Off the coast of Chile, a small island commonly known as “Easter Island” – or Rapa Nui, its native name – sits in the temperate Pacific, famous for its unique stone statues, carved by the ancient people of the island. But a culture of indigenous people is being threatened – along with the beautiful coastal environment they’ve inhabited for thousands of years – by a major pollutant: plastic.
Rapa Nui islanders have throughout history lived hand in glove with the local environment, until – a generation ago – globalization arrived. With this seismic change came not just tourism, international recognition and economic benefit, but also an ancillary environmental catastrophe brought on by overuse of local resources and the island as an end-point for unprecedented quantities of single-use plastics.
Globally, about 91% of all plastic is actually not recycled, according to a December 2018 study by Great Britain’s Royal Statistical Society. Some plastics take centuries to degrade fully, meaning most plastic still exists in some form today. On Easter Island, the tourism industry has brought money and business to the community, but at the expense of the waste that comes with the crowded planes.
Now, in the face of existential challenges the likes of which Rapa Nui never seen before, some islanders are responding with social and environmental initiatives to mitigate and address these problems in a variety of ways. Among this new generation of civic leaders, perhaps none are as central to the island’s response as Mahani Teave and Enrique Icka.
It’s so crucial “to be able to let people know how important it is to be able to generate our own food on the island and how the impact is so big,” says Teave (pronounced Te-A-Ve). An island “with a smaller carbon footprint, which means not having to bring things from the continent on the airplane: Less waste because there’s less packaging. Much healthier ways of eating and thus much healthier people. Less sickness, less having to invest in the health of the citizens. And it’s also giving labor to the local people.”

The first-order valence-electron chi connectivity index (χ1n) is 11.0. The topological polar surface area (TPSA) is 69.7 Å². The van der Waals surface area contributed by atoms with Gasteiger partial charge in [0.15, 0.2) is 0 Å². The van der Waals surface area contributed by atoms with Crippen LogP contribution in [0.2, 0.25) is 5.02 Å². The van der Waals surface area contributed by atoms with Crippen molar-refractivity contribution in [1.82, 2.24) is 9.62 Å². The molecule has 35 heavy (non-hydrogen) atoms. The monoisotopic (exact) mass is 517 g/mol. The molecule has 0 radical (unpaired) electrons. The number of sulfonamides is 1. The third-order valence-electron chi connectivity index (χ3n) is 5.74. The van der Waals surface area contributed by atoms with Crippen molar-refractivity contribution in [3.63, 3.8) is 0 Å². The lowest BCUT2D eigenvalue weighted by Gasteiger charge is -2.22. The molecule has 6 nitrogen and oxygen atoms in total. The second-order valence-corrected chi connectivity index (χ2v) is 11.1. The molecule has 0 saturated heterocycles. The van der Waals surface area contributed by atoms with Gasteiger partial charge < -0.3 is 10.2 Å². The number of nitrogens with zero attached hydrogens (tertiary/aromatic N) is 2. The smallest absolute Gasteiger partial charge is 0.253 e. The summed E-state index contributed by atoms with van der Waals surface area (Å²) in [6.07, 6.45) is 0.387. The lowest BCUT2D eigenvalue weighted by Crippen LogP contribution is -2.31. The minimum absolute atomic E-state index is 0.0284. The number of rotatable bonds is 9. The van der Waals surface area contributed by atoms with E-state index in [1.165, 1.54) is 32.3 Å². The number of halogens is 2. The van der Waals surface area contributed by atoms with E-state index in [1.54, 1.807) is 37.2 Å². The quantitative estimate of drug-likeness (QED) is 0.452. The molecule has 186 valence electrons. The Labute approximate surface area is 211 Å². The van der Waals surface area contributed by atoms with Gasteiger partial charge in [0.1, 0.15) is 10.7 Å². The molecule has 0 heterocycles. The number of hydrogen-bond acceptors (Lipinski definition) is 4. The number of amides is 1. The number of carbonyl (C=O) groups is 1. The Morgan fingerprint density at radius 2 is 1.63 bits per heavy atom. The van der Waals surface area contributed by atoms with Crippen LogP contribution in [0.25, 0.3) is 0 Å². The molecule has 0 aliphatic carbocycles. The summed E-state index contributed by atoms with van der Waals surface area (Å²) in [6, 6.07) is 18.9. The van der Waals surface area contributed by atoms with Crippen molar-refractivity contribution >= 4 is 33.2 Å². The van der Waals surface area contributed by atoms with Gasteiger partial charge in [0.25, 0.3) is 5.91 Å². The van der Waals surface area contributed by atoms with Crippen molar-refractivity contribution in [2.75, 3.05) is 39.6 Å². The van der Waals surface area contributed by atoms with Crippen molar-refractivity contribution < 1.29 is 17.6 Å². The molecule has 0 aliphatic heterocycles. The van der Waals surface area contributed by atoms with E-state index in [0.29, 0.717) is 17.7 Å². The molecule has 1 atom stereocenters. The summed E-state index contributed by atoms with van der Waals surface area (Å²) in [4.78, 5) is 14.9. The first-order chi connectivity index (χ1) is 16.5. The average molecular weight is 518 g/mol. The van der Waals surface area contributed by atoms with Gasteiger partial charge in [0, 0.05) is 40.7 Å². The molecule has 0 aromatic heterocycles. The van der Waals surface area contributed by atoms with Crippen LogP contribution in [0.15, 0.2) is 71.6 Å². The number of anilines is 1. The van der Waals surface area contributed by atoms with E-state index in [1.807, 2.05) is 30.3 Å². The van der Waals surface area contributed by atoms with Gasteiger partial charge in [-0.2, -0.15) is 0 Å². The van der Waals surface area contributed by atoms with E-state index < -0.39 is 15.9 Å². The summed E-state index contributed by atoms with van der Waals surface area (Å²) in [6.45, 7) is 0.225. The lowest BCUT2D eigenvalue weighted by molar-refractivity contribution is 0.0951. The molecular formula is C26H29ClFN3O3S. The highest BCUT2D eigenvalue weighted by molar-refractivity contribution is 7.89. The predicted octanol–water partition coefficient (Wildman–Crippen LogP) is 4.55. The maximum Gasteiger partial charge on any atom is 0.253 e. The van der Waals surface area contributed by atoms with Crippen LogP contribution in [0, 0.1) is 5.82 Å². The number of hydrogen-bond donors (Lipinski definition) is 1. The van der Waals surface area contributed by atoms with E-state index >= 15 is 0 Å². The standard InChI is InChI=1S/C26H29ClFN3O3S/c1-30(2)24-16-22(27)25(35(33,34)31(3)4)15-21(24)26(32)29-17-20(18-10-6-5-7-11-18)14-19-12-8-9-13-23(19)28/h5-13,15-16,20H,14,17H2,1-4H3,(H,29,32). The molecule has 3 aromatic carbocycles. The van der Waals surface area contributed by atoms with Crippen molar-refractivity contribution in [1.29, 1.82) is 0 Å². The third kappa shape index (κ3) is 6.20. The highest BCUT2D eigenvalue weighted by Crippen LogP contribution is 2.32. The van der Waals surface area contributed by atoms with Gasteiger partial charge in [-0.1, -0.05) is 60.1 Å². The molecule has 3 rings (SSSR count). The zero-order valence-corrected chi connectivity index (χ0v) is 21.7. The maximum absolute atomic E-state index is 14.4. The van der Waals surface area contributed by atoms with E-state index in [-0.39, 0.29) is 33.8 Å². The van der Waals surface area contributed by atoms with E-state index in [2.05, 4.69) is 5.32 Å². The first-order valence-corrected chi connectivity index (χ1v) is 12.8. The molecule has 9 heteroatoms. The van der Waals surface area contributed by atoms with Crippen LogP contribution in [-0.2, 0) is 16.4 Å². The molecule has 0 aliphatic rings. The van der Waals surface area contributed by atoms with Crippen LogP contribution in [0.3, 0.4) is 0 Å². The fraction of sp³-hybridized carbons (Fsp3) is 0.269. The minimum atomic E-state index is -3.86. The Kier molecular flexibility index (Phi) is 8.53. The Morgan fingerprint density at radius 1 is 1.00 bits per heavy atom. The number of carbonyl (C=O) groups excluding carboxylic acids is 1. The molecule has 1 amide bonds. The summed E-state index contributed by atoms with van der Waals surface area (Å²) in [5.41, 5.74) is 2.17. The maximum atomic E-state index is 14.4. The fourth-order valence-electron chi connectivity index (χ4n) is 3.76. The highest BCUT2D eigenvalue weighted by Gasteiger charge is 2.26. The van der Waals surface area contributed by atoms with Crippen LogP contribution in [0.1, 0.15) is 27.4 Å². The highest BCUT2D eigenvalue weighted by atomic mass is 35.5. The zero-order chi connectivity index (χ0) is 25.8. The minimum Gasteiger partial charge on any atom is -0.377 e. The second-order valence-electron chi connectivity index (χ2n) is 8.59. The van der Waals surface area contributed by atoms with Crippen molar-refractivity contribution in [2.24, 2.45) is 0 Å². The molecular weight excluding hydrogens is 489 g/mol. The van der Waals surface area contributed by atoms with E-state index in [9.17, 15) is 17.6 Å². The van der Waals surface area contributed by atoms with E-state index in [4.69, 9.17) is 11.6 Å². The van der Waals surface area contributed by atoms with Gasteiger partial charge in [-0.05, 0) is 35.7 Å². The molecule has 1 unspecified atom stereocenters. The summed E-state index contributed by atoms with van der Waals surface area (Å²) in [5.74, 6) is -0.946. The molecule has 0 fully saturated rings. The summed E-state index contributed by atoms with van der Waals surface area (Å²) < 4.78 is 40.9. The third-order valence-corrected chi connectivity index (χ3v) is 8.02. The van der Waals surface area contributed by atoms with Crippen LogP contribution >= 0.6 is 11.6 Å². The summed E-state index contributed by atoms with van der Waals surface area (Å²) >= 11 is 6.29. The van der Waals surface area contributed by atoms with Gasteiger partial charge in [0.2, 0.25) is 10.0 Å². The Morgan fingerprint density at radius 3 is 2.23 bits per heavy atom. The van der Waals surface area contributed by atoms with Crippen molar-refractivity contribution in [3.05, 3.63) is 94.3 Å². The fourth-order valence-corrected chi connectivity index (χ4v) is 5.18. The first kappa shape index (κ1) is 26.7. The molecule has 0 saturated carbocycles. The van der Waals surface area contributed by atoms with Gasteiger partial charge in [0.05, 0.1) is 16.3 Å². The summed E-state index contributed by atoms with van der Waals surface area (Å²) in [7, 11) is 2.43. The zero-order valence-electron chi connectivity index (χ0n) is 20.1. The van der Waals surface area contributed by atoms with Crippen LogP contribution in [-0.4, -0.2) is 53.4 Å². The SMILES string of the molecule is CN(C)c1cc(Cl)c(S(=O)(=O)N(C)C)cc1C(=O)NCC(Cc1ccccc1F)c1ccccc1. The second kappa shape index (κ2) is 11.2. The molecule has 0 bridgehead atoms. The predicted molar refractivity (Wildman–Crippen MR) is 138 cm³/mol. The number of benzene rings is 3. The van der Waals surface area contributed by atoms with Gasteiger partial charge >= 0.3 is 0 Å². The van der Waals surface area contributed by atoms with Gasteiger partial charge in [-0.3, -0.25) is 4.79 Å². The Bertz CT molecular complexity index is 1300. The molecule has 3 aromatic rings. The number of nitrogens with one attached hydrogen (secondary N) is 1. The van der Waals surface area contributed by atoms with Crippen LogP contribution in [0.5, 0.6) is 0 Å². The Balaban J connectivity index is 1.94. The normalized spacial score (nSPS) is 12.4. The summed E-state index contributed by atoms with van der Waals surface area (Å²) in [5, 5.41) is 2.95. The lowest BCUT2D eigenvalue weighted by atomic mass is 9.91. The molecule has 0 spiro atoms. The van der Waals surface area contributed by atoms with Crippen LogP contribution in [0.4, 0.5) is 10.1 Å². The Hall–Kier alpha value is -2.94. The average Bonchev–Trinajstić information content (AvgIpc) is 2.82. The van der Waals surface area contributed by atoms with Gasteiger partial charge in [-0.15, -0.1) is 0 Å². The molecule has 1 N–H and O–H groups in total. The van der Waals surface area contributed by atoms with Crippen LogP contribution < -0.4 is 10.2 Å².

To help offset the enormous amount of waste impacting the island, Teave and Icka brought the community together to build an Earthship Biosphere, a building completely self-sustaining and constructed from re-used materials otherwise discarded as garbage. The school was built using 2,500 tires, 40,000 tin cans, 12 tons of cardboard, 12 tons of recycled plastic and 25,000 glass bottles.
The school, operating solely on donations through crowdfunding – and forming part of Plastic Ocean International’s seminal Blue Communities socio-environmental program – focuses on keeping the Rapa Nui culture alive through its music and language. The first language of many residents is Spanish, as the small island is a part of Chile. Older Rapanui still remember the traditional language, but a clear generational divide is causing the native traditions and practices to be forgotten.
“I think that the role of the music today more than ever is extremely important. I think this time of the pandemic is a time of stress and worries for the adults and the music is the best way to keep the children, in a way, emotionally contained and having some kind of normality in their life,” says Teave. “I think there’s nothing better than music to soothe the hearts of the children and accompany them also through this whole process. Their instruments become their friends and we struggled a lot in the previous months trying to make our school float again and pulling ourselves together. It has been a really difficult process.”
But through their hard work and advocating for sustainability within their island community, Teave and Icka have been the primary example that pollution can help be a part of the solution. Even on such a remote island, the NGO Toki Rapa Nui school provides an example of sustainability and cultural preservation for other communities with similar issues. Even on one of the most remote places on earth, the solutions to society’s problems lie in community, it seems.
For Times Media Mexico
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